Rabbinic Reflections: Religious freedom

With the recent announcement that Justice Kennedy is resigning from the Supreme Court, much of the media has rightly focused on Roe v Wade. What strikes me in the coverage is the place given to religion. If religion is mentioned at all, it is thrown in as a monolithic characteristic of either President Trump’s base or the Republican base. In my experience, religions, their clergy, and their parishioners are far from monolithic.

In an attempt to broaden the conversation, I will walk the fine line of teaching the Jewish perspective on abortion without taking it to its political conclusion. Likewise, let me be careful to say that what I mean by “the Jewish perspective” is the Jewish tradition’s legal response to the question of abortion. Individual Jews make personal decisions, often but not always based on this perspective. The Jewish perspective as a legal matter goes beyond law into questions about the beginning of life, ensoulment, and the sanctity of life.

Let us start at the beginning. Jewish law does not consider the fetus to be a life separate from its mother. Judaism only gives the status of personhood at birth, specifically when the head of the baby crowns during childbirth (Mishnah Ohalot 7:6), though some read the text to mean any major part of the baby. In contrast to the belief that life begins at conception, the Talmud records that prior to 40 days the fetus is considered “mere water” (Babylonian Talmud, Tractate Yevamot69b). Judaism recognizes the fetus’s potential for life; it just considers the fetus to be part of the mother, based largely on Exodus 21:22-23.

The Jewish perspective splits slightly on abortion from this defining consideration. Just because the fetus is not a life does not immediately mean that abortion should be permissible. That Mishnah(a codicil of Jewish law recorded in the year 200 CE) in Ohalot permits (forgive the image) removing the fetus limb by limb to save the mother’s life even during childbirth. The mother’s life is considered a known quantity and takes precedence. More conservative Jews throughout history have held that abortion should only be permitted if the mother’s life is in mortal danger. More liberal Jews throughout history have held that the life of the mother includes her mental health and well-being, some more broadly than others.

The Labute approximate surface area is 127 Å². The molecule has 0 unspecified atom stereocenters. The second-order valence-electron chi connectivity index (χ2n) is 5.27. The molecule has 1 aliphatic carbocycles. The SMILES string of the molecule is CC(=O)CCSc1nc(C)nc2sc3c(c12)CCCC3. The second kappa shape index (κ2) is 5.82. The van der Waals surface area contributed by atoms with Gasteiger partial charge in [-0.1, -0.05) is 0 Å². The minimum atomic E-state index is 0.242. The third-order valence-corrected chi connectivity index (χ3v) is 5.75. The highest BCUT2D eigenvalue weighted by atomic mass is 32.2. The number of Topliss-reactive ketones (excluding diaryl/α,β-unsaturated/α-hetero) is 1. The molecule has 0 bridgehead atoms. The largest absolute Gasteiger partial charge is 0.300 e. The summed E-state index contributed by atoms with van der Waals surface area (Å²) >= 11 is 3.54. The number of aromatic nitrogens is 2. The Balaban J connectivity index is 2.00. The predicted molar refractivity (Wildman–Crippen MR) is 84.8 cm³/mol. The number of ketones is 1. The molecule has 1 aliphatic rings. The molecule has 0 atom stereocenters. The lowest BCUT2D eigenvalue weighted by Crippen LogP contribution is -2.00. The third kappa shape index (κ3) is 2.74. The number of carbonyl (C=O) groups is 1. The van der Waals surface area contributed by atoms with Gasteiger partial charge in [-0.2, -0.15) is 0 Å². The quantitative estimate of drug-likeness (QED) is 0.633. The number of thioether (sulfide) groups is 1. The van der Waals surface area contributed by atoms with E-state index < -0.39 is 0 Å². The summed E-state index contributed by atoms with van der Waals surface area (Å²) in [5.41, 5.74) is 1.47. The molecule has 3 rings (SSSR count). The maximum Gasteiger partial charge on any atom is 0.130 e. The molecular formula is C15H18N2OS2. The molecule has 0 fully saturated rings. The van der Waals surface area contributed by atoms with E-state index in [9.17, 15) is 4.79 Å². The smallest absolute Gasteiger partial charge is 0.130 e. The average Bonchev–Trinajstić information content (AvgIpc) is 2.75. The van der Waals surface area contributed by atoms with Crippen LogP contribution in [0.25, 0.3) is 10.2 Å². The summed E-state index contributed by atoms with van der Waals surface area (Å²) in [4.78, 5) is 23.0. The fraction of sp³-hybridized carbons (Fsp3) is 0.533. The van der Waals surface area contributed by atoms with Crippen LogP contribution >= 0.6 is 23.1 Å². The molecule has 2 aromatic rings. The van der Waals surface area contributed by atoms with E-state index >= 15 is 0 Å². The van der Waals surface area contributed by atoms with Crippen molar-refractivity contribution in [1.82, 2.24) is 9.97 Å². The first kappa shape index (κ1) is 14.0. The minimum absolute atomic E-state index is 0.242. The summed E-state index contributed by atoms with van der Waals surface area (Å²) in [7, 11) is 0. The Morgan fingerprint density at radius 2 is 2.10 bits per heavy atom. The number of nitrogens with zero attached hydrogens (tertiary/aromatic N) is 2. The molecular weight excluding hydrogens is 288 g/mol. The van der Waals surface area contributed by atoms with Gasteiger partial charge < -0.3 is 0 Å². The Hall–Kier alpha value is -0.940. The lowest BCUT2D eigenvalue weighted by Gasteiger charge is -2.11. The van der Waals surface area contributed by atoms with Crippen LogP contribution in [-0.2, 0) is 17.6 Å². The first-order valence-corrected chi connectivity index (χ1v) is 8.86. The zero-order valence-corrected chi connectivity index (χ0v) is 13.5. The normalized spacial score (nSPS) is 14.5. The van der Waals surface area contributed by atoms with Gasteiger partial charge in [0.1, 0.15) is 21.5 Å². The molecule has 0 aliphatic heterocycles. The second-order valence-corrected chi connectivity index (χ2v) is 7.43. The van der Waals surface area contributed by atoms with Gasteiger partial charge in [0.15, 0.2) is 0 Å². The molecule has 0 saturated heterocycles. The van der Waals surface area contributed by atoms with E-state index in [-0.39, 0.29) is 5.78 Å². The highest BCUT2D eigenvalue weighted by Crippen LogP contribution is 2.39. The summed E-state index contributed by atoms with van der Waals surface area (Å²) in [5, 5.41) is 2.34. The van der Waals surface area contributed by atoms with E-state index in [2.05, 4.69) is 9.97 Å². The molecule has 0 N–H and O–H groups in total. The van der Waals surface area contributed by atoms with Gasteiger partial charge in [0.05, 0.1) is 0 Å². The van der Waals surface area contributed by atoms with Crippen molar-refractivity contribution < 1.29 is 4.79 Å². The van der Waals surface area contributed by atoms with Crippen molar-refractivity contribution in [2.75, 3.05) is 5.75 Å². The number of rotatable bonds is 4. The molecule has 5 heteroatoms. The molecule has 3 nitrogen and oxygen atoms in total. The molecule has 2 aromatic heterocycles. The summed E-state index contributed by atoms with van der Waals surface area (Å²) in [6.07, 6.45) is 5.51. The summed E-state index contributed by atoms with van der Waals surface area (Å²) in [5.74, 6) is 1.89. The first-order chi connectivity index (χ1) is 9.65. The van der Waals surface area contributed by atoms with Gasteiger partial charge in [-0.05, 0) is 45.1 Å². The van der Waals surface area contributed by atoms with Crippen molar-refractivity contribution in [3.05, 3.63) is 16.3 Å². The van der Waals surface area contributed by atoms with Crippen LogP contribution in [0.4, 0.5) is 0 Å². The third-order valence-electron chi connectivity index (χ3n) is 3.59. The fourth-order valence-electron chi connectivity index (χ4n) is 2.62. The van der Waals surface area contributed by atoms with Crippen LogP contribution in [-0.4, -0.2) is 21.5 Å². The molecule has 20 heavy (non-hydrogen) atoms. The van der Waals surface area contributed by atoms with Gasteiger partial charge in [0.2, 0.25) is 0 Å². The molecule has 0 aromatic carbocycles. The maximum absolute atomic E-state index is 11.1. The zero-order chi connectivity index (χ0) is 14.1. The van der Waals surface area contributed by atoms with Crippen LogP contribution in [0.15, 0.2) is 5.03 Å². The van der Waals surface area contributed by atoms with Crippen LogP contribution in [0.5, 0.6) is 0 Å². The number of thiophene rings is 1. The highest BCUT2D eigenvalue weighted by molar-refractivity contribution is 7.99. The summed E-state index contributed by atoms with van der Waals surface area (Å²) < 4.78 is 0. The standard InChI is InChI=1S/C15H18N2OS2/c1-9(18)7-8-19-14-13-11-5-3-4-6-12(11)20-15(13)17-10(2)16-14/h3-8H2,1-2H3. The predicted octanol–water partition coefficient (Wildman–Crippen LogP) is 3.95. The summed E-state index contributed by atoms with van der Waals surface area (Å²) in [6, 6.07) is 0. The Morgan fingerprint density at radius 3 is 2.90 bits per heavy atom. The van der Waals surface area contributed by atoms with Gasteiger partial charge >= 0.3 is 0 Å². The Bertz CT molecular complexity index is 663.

The overarching religious principle here is that the mother’s life is sacred. Her body and her mind are paramount, even over the potential life that the fetus represents. All of the above says nothing about the baby’s soul. Some Jewish sources place the immortal soul in the womb for education from early on in pregnancy; others distinguish between that version of the soul and the divine breath that gives soul to a person. Regardless of which kind of soul, all agree that the soul does not die if the fetus is aborted.

The soul is a great place to conclude this teaching. Too often, we speak at people rather than with them. What might we learn from each other about different traditions if we spoke with each other? Where might we find agreement or disagreement in some areas of policy and appreciation for where the other is coming from? Mostly, I wonder how speaking religiously might give soul to what otherwise sounds like shouting.

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About Rabbi Jeremy Winaker

Rabbi Jeremy Winaker is the head of school at the Albert Einstein Academy in Wilmington. Prior to that he was the senior Jewish educator at the Kristol Hillel Center at the University of Delaware for four years and he served as the rabbi for Bet Torah in Mt. Kisco, N.Y. and Adas Israel in Washington, D.C. He’s also one of several rabbis taking part in a radio show, The Rabbi Speaks, on WDEL. Rabbi Winaker lives in Delaware with his wife and three children.



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